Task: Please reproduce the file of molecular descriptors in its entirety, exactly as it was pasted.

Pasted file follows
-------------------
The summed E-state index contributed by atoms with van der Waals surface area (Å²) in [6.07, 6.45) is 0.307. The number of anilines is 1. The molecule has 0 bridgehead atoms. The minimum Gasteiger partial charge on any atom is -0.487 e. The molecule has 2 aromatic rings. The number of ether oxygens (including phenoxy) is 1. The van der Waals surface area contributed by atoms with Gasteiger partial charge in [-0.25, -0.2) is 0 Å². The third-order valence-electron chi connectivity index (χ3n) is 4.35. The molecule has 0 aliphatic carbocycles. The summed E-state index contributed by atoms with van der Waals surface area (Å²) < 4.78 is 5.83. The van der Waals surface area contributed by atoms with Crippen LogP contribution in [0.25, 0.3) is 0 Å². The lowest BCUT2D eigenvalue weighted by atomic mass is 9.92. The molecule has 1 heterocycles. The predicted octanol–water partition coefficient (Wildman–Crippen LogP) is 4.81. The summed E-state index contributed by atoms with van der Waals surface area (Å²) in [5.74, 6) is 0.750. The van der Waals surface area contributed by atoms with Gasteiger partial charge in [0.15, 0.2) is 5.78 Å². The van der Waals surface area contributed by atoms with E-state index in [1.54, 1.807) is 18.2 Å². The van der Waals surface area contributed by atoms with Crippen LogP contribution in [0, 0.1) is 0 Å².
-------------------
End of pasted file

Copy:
The summed E-state index contributed by atoms with van der Waals surface area (Å²) in [6.07, 6.45) is 0.307. The number of anilines is 1. The molecule has 0 bridgehead atoms. The minimum Gasteiger partial charge on any atom is -0.487 e. The molecule has 2 aromatic rings. The number of ether oxygens (including phenoxy) is 1. The van der Waals surface area contributed by atoms with Gasteiger partial charge in [-0.25, -0.2) is 0 Å². The third-order valence-electron chi connectivity index (χ3n) is 4.35. The molecule has 0 aliphatic carbocycles. The summed E-state index contributed by atoms with van der Waals surface area (Å²) < 4.78 is 5.83. The van der Waals surface area contributed by atoms with Crippen LogP contribution in [0.25, 0.3) is 0 Å². The lowest BCUT2D eigenvalue weighted by atomic mass is 9.92. The molecule has 1 heterocycles. The predicted octanol–water partition coefficient (Wildman–Crippen LogP) is 4.81. The summed E-state index contributed by atoms with van der Waals surface area (Å²) in [5.74, 6) is 0.750. The van der Waals surface area contributed by atoms with Gasteiger partial charge in [0.15, 0.2) is 5.78 Å². The van der Waals surface area contributed by atoms with E-state index in [1.54, 1.807) is 18.2 Å². The van der Waals surface area contributed by atoms with Crippen LogP contribution in [0, 0.1) is 0 Å².